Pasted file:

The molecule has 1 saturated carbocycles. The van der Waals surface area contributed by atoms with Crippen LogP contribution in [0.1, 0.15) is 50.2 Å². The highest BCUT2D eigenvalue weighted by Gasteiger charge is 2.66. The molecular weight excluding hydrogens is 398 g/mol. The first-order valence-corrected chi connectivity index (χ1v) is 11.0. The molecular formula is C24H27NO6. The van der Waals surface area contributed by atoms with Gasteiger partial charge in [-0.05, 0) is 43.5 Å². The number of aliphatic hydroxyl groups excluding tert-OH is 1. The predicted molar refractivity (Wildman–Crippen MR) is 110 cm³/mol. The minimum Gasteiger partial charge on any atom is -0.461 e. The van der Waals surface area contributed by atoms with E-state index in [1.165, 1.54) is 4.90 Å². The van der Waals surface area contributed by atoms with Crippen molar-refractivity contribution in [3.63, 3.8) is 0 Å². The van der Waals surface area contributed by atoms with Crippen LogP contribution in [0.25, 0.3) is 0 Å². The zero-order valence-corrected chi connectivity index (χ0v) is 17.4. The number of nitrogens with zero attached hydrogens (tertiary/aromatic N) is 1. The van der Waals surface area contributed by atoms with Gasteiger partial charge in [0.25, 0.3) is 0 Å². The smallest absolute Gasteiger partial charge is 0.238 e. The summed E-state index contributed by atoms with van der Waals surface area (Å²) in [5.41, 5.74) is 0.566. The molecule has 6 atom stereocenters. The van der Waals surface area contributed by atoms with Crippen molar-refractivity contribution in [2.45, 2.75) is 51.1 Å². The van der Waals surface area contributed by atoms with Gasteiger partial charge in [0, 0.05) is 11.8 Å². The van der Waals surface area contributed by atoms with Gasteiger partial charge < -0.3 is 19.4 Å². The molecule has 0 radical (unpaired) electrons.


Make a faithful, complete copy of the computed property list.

The molecule has 1 saturated carbocycles. The van der Waals surface area contributed by atoms with Crippen LogP contribution in [0.1, 0.15) is 50.2 Å². The highest BCUT2D eigenvalue weighted by Gasteiger charge is 2.66. The molecular weight excluding hydrogens is 398 g/mol. The first-order valence-corrected chi connectivity index (χ1v) is 11.0. The molecular formula is C24H27NO6. The van der Waals surface area contributed by atoms with Gasteiger partial charge in [-0.05, 0) is 43.5 Å². The number of aliphatic hydroxyl groups excluding tert-OH is 1. The predicted molar refractivity (Wildman–Crippen MR) is 110 cm³/mol. The minimum Gasteiger partial charge on any atom is -0.461 e. The van der Waals surface area contributed by atoms with E-state index in [1.165, 1.54) is 4.90 Å². The van der Waals surface area contributed by atoms with Crippen molar-refractivity contribution in [3.63, 3.8) is 0 Å². The van der Waals surface area contributed by atoms with Crippen LogP contribution in [0.25, 0.3) is 0 Å². The zero-order valence-corrected chi connectivity index (χ0v) is 17.4. The number of nitrogens with zero attached hydrogens (tertiary/aromatic N) is 1. The van der Waals surface area contributed by atoms with Gasteiger partial charge in [0.25, 0.3) is 0 Å². The smallest absolute Gasteiger partial charge is 0.238 e. The summed E-state index contributed by atoms with van der Waals surface area (Å²) in [5.41, 5.74) is 0.566. The molecule has 6 atom stereocenters. The van der Waals surface area contributed by atoms with Crippen molar-refractivity contribution in [2.45, 2.75) is 51.1 Å². The van der Waals surface area contributed by atoms with Gasteiger partial charge in [0, 0.05) is 11.8 Å². The van der Waals surface area contributed by atoms with Gasteiger partial charge < -0.3 is 19.4 Å². The molecule has 0 radical (unpaired) electrons.